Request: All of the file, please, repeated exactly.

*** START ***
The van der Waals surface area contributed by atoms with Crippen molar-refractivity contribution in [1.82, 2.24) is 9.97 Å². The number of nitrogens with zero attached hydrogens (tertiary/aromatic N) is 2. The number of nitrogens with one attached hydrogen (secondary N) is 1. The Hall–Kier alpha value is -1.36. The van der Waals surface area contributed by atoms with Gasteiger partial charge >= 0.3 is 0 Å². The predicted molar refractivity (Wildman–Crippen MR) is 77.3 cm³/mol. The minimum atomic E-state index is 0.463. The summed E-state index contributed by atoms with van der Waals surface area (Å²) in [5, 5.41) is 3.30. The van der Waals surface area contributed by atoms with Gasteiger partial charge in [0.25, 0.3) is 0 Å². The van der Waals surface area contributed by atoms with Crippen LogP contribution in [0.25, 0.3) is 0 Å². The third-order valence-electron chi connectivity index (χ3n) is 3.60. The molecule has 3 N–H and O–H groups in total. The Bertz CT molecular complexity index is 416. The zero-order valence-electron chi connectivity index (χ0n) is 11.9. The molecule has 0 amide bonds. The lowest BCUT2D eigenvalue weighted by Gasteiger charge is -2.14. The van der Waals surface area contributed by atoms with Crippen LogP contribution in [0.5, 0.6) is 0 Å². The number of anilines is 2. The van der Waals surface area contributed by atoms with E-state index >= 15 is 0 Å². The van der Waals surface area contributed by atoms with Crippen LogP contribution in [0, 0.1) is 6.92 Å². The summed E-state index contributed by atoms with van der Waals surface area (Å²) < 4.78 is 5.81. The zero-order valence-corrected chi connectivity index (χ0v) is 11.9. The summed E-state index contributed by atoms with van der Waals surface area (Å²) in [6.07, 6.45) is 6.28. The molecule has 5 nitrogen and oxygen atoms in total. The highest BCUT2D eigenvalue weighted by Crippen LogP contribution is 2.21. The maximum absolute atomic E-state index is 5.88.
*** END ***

The van der Waals surface area contributed by atoms with Crippen molar-refractivity contribution in [1.82, 2.24) is 9.97 Å². The number of nitrogens with zero attached hydrogens (tertiary/aromatic N) is 2. The number of nitrogens with one attached hydrogen (secondary N) is 1. The Hall–Kier alpha value is -1.36. The van der Waals surface area contributed by atoms with Gasteiger partial charge >= 0.3 is 0 Å². The predicted molar refractivity (Wildman–Crippen MR) is 77.3 cm³/mol. The minimum atomic E-state index is 0.463. The summed E-state index contributed by atoms with van der Waals surface area (Å²) in [5, 5.41) is 3.30. The van der Waals surface area contributed by atoms with Gasteiger partial charge in [0.25, 0.3) is 0 Å². The van der Waals surface area contributed by atoms with Crippen LogP contribution in [0.25, 0.3) is 0 Å². The third-order valence-electron chi connectivity index (χ3n) is 3.60. The molecule has 3 N–H and O–H groups in total. The Bertz CT molecular complexity index is 416. The zero-order valence-electron chi connectivity index (χ0n) is 11.9. The molecule has 0 amide bonds. The lowest BCUT2D eigenvalue weighted by Gasteiger charge is -2.14. The van der Waals surface area contributed by atoms with Crippen LogP contribution in [0.5, 0.6) is 0 Å². The number of anilines is 2. The van der Waals surface area contributed by atoms with E-state index >= 15 is 0 Å². The van der Waals surface area contributed by atoms with Crippen LogP contribution in [0, 0.1) is 6.92 Å². The summed E-state index contributed by atoms with van der Waals surface area (Å²) < 4.78 is 5.81. The zero-order valence-corrected chi connectivity index (χ0v) is 11.9. The summed E-state index contributed by atoms with van der Waals surface area (Å²) in [6.07, 6.45) is 6.28. The molecule has 5 nitrogen and oxygen atoms in total. The highest BCUT2D eigenvalue weighted by Crippen LogP contribution is 2.21. The maximum absolute atomic E-state index is 5.88.